Related Videos

Top 5 Myths about Alcohol

VO: Ashley Bowman
Script written by Aaron Cameron Choose your poison, ladies and gents. Welcome to WatchMojo's Top 5 Myths, the series that finds the biggest myths people actually believe, and dispels them one by one. In today's instalment, we'll be looking at the top 5 myths about alcohol. Spirits, wine, and beer myths are up grabs today so long as they're widely believed or at least heard of.
Share
WatchMojo

You must register to a corporate account to download this video. Please login

Transcript
Script written by Aaron Cameron

Top 5 Myths about Alcohol


Choose your poison, ladies and gents. Welcome to WatchMojo's Top 5 Myths, the series that finds the biggest myths people actually believe, and dispels them one by one. In today's instalment, we'll be looking at the top 5 myths about alcohol. Spirits, wine, and beer myths are up grabs today so long as they're widely believed or at least heard of.

Myth #5: “Alcohol Warms you up in Cold Weather.”


Nothing warms the bones like a sneaky swig of rot gut from your trusty flask– except, no. It's true that you'll definitely feel warmer but actually being warmer is a lie, a damn dirty lie. A snort of the good stuff actually just makes your blood vessels dilate- not contract like some smart ass baby would tell you. This means blood will flow closer to your skin, making it feel warmer. However, what's actually happening is your skin is robbing heat from your vital organs– you know, things like your liver– and because cold is effectively a vacuum your heat is lost to the chill around you, leaving you colder than when you started. Add in your liquid courage, impaired decision making skills, and lack of shivering and you and your buzz are headed towards hypothermia.

Myth #4: “Wine Competitions Award the Best Wines.”


If a bottle of vino has a gold medal it must be better than the unranked swill beside it, right? Not necessarily. Taste is, unsurprisingly, a subjective matter, so it's only natural that at the end of the day the same would be true for rankings. In fact, studies– including one published in the Journal of Wine Economics in 2008– have concluded that judges in wine contests were consistent with their judgements only 10% of the time. A winning wine in one competition may be ignored completely in the next. The typical judge could easily score the same wine as “acceptable” on one tasting and as “excellent” a few minutes later. The International Wine Challenge awards literally thousands of medals each year, with over 3400 wines earning bronze status alone in 2015. Be especially leery of “commended” wines, as given the unlikelihood of any wine entered in the IWC failing, “commended” is basically shorthand for “non-toxic”.

Myth #3: “Beer before liquor never been sicker. Liquor before beer, you're in the clear.”


This is sometimes known as “beer before wine, you’ll be fine.” All in all, booze is booze as far as your body is concerned. Regardless if you've had a bottle of Sam or a shot of Jim your liver still needs an hour to process and break down the alcohol you just dumped into it and excessive amounts of either are still going to dehydrate you. Where this myth almost has a grain of truth is in the way people drink different types of beverages. In general, mixed drinks and shots tend to be slammed back while drinkers tend to nurse a beer. Speed drinking some Jack means you're already pretty loaded when that chalice of Stella enters the picture, whereas putting away a polite pair of Millers and then throwing back a fifth of Johnny Red Label is like jumping into warp drive from a standstill. Wow, calling booze by its first name really makes me sound like an alcoholic.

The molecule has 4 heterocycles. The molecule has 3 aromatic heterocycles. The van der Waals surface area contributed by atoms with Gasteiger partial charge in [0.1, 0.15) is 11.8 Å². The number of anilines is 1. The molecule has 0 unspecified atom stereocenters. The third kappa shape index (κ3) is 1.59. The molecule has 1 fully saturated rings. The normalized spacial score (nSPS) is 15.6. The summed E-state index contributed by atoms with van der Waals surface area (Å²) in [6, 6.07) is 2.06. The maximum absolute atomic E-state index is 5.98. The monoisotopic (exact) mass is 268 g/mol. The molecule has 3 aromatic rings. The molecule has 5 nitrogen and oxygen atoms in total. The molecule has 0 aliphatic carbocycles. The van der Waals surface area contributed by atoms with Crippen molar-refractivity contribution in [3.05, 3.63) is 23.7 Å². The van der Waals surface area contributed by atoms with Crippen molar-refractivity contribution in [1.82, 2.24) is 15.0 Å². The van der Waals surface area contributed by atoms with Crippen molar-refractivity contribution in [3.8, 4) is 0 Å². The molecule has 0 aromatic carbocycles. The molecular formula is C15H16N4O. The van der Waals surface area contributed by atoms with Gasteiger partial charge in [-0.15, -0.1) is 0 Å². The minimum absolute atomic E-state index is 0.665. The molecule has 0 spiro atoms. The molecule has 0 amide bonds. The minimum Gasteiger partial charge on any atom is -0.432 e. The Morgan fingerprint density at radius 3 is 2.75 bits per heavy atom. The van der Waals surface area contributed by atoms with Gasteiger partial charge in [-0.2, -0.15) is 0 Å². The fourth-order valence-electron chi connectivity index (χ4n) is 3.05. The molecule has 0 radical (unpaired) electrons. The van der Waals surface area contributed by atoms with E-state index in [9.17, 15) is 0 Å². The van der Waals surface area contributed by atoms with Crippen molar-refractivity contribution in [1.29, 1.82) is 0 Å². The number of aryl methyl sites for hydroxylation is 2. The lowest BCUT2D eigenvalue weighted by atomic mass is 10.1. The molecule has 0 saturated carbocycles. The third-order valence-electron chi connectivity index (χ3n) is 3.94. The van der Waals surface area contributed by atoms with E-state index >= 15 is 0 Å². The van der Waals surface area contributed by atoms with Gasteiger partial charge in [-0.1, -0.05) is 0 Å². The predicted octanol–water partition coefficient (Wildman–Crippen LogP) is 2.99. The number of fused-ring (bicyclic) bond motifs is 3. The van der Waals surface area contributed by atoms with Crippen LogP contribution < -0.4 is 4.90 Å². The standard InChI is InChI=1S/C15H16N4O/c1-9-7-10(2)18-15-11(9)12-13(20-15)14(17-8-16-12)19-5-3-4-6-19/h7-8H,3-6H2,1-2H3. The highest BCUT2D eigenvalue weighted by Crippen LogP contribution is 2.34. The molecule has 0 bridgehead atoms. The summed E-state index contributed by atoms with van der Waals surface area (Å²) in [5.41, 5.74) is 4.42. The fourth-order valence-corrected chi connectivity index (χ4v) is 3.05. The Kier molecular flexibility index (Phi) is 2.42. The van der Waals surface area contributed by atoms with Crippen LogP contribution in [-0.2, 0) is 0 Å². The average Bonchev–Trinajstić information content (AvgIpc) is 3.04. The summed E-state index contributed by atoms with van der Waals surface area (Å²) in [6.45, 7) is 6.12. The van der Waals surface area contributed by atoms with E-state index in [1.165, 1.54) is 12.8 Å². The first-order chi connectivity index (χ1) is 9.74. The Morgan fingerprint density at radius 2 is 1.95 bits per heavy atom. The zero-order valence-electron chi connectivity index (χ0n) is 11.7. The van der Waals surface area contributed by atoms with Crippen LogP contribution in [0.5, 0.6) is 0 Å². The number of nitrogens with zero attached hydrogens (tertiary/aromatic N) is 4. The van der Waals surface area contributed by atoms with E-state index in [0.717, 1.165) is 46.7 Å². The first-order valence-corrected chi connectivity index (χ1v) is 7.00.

Myth #2: “Beer Gives You a Beer Gut”


Not, rolly-polly, not dumpy, a beer gut is a particular sort of protuberance. There are lots of reasonable sounding explanations as to how beer makes one’s abdomen so bulbous. Some say it’s because beer drinkers also eat a lot of fatty foods, or just drink more alcohol, thereby consuming more calories, than your typical wine drinker. Alcoholism can cause conditions resulting in abdominal distension, but that’s in extreme cases. But studies on the subject of the beer gut, and there have been a few, have failed to consistently drawing strong correlations between drinking beer and having a high proportion of abdominal fat. So all those well-intentioned, sometimes plausible theories are moot.

Myth #1: “Old Wines are Good Wines”

If we've learned anything from the movies it's that a bottle of 1873 Château de Pamplemousse is the height of sophistication. In actuality it's probably really expensive vinegar. Less than 1% of wines are intended to mature- the rest are meant to be enjoyed now- or at least within five years. A quality wine will likely remain so but a cheap wine– perhaps a “commended” wine– will only get worse. Hang onto that $500 bottle of Bordeaux for your 60th wedding anniversary if you'd like, but there's no point in keeping a $5 bottle of arsenic and cochineal, expecting a glass of heaven when it hits vintage. Furthermore, any wine can go nasty if its not stored properly– keep your wine, even the stuff you stole from your cousin's wedding, out of sunlight and store it on its side.

So, how many of these myths did you believe? Do you have an alcohol myth you want to bust? Here's what Google searchers are asking about alcohol. For more vintage Top 10s and commended Top 5s, be sure to subscribe to WatchMojo.com.

Comments

Sign in to access this feature

Related Blogs